Residuary Clause Which Does Not Identify a Beneficiary Is Unenforceable; Doll v. Post

Estate planning is an important thing, but it must be done carefully to ensure that the intent of the person making the plan is carried out. When done incorrectly, this could result in intestate succession instead.

Waid established a revocable living trust. The final version of the trust bequeathed certain property to certain entities, but the trust did not specify who the beneficiary of the residue of the trust would be. Rather, it stated that the trustee could do with the residue as he saw fit.

Waid died and Post became the successor trustee. Post petitioned to docket the trust, asking for the court’s guidance on how to distribute the residue of the trust. The petition stated Post’s understanding that the residue would be distributed to charity.

Doll moved to intervene, arguing that the residuary clause failed as a matter of law because it identified no beneficiary.

The trial court found that the trust was ambiguous and, relying on extrinsic evidence, agreed with Post. Doll appealed.

The dispositive issue on appeal was whether the residuary clause could be enforced if it identified no beneficiary. The Court noted that the statutes required that a beneficiary be identified “with reasonable certainty.” And the Court found that the clause in this case “unambiguously fails to identify a beneficiary with reasonable certainty.” This failure to identify a beneficiary “does not confer unfettered authority on the Trustee to distribute the residue ‘in the sole discretion of the Trustee.’”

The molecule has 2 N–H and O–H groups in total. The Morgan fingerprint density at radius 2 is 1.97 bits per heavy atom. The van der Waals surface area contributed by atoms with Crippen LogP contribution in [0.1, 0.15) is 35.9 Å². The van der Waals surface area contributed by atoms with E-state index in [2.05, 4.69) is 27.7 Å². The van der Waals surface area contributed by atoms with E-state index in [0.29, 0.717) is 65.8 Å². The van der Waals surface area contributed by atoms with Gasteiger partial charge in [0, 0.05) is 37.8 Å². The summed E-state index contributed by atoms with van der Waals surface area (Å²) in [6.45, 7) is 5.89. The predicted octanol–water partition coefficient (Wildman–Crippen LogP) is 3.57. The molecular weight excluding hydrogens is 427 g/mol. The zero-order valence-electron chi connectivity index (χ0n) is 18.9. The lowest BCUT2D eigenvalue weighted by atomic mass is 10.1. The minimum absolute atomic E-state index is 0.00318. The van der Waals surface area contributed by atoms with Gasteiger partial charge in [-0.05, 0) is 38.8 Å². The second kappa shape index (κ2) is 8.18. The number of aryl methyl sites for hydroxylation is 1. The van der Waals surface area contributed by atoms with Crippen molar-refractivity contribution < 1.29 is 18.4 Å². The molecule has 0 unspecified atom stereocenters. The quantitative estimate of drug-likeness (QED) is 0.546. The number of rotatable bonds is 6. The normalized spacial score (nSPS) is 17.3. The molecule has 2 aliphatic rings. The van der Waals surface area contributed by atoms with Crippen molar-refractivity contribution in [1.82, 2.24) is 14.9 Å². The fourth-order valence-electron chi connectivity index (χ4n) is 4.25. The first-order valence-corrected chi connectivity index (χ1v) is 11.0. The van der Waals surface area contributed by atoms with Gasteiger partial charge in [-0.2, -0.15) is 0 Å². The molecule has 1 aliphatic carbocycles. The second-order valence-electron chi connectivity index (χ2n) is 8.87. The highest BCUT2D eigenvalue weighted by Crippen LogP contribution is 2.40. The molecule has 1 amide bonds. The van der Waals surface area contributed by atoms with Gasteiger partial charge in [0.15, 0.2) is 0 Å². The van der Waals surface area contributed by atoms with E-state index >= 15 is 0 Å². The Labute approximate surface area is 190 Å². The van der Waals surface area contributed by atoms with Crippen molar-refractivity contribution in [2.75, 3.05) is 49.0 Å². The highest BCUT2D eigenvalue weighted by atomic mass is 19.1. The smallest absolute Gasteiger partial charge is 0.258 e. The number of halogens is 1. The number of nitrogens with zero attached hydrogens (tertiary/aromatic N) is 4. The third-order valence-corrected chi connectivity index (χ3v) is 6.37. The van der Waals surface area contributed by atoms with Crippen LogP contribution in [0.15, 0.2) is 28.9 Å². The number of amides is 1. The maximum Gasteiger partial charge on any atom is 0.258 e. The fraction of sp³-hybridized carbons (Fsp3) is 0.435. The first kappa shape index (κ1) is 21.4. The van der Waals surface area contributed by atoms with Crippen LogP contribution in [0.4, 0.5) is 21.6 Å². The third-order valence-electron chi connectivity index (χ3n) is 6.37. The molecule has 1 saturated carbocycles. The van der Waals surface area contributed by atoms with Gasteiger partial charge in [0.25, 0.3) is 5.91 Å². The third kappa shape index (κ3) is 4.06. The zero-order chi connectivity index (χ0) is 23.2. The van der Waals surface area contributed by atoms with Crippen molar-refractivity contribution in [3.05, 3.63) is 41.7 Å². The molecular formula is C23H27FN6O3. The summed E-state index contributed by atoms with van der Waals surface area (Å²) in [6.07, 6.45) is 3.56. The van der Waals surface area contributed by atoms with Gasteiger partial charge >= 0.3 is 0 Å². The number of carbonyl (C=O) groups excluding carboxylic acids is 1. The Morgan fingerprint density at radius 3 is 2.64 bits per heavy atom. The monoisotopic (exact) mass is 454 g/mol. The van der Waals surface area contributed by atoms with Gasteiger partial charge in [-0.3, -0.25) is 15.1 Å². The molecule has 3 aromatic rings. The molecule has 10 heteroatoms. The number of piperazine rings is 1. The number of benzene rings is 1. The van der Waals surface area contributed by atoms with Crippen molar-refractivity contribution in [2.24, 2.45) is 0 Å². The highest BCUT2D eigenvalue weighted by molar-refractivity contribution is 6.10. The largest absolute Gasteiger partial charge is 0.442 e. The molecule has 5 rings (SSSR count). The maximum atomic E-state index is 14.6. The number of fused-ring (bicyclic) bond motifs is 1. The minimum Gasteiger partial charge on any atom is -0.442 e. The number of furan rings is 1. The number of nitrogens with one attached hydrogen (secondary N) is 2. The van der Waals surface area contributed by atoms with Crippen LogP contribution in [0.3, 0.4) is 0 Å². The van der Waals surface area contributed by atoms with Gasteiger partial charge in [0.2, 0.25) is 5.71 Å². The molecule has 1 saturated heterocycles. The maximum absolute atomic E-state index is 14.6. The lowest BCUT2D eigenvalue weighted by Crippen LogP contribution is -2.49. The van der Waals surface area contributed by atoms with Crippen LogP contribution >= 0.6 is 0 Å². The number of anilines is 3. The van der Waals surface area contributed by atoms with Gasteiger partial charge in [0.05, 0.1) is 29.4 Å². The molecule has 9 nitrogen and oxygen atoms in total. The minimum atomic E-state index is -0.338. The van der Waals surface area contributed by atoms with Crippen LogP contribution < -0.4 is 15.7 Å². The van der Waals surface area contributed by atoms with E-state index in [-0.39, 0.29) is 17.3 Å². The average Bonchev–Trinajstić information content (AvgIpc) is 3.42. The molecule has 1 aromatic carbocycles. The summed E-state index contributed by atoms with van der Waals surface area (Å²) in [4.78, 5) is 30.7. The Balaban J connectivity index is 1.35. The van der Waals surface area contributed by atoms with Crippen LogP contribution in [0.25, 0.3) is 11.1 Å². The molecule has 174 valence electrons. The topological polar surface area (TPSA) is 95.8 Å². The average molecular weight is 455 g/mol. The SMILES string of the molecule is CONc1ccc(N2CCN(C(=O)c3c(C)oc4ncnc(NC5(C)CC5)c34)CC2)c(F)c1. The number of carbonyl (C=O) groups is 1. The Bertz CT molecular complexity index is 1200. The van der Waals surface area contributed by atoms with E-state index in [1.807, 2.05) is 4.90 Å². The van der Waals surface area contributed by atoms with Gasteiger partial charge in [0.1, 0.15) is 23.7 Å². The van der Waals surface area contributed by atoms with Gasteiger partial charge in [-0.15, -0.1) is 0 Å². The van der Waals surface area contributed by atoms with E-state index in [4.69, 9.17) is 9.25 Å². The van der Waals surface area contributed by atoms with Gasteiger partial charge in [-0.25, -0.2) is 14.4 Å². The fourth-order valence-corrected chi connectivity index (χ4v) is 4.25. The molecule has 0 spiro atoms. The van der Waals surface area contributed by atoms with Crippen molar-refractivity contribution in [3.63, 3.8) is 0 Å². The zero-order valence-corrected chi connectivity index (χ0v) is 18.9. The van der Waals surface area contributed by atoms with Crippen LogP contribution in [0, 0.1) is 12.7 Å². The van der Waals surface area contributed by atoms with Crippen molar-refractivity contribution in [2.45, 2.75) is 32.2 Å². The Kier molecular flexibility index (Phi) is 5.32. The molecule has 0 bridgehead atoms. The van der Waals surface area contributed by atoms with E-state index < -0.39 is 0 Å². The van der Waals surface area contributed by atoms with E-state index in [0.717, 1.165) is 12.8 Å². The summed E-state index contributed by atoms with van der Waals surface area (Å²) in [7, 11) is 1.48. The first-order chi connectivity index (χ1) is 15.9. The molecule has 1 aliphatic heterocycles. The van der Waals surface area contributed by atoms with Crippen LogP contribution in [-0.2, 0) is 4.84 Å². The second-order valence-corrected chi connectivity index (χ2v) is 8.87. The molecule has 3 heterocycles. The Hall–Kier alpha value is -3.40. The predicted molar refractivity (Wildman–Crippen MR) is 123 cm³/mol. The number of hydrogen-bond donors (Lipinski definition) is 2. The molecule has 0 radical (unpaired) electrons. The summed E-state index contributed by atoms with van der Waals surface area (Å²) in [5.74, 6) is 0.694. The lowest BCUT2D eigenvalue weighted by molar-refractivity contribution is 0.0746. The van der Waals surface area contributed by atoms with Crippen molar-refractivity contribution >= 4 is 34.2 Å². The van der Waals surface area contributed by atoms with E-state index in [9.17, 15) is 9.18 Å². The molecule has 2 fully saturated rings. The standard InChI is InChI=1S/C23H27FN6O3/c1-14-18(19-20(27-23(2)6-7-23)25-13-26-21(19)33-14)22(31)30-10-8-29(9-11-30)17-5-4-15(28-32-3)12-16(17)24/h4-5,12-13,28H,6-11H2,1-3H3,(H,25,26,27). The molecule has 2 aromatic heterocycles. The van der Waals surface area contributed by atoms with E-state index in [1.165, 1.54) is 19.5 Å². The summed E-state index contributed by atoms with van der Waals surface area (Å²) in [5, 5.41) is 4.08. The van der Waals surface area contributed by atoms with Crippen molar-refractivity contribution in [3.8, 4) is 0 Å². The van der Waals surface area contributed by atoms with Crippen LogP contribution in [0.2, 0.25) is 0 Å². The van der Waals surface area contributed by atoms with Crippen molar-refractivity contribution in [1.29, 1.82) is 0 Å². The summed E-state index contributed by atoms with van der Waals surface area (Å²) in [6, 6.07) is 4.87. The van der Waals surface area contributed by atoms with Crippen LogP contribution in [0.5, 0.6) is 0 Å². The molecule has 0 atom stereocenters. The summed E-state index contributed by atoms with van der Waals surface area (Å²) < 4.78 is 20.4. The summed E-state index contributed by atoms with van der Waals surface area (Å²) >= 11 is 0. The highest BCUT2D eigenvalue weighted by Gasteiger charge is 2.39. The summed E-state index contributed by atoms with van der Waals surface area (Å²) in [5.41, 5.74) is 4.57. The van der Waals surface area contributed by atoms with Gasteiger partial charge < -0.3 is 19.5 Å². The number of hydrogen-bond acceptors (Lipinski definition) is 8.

A trustee is the legal title holder of trust property. The beneficiaries are the equitable title holders. … Nothing close to such an identification even broadly exists here. The residuary clause instead simply directs the Trustee to do with the residue as he sees fit. There is no reasonably certain, ascertainable, or even an indefinite class of beneficiary identified. There is no beneficiary at all. There is no equitable title holder for whom the Trustee can hold legal title.

Post argued that this should not bar him from giving he residue to charity, as the trust was for a benevolent public purpose. And the cy pres doctrine could apply to the residue in a trust for a benevolent purpose. But that could not apply here, because the statutes only allowed that doctrine to apply if Waid made “a more general intention” to devote the residue to charitable purposes.

Accordingly, while in an ordinary sense of the word the residuary clause may appear “ambiguous”—that is, uncertain—on its face, in fact it unambiguously fails to designate a beneficiary with reasonable certainty or a beneficiary capable of being ascertained and thus fails as a matter of law. The trial court’s denial of Doll’s motion to intervene based on the court’s interpretation of the residuary clause is reversed.

As the residuary clause in the trust failed, the residue became a resulting trust. And, as Waid died intestate, this meant that the residue was to be passed pursuant to the intestate succession statutes.

It appears likely that Waid’s true intent was to give the residue of his trust to charity. But poor drafting means that this intent was likely thwarted.


  1. Residuary clause in a trust agreement must identify a beneficiary with reasonable certainty.
  2. The cy pres doctrine cannot allow a trustee to distribute a benevolent purpose trust’s residue to charity if the residuary clause does not give some general intention of allowing this distribution.
  3. If the trust documents to not state what is to be done with the residue of the trust, then the residue becomes a resulting trust, which is passed pursuant to a will or intestate succession.


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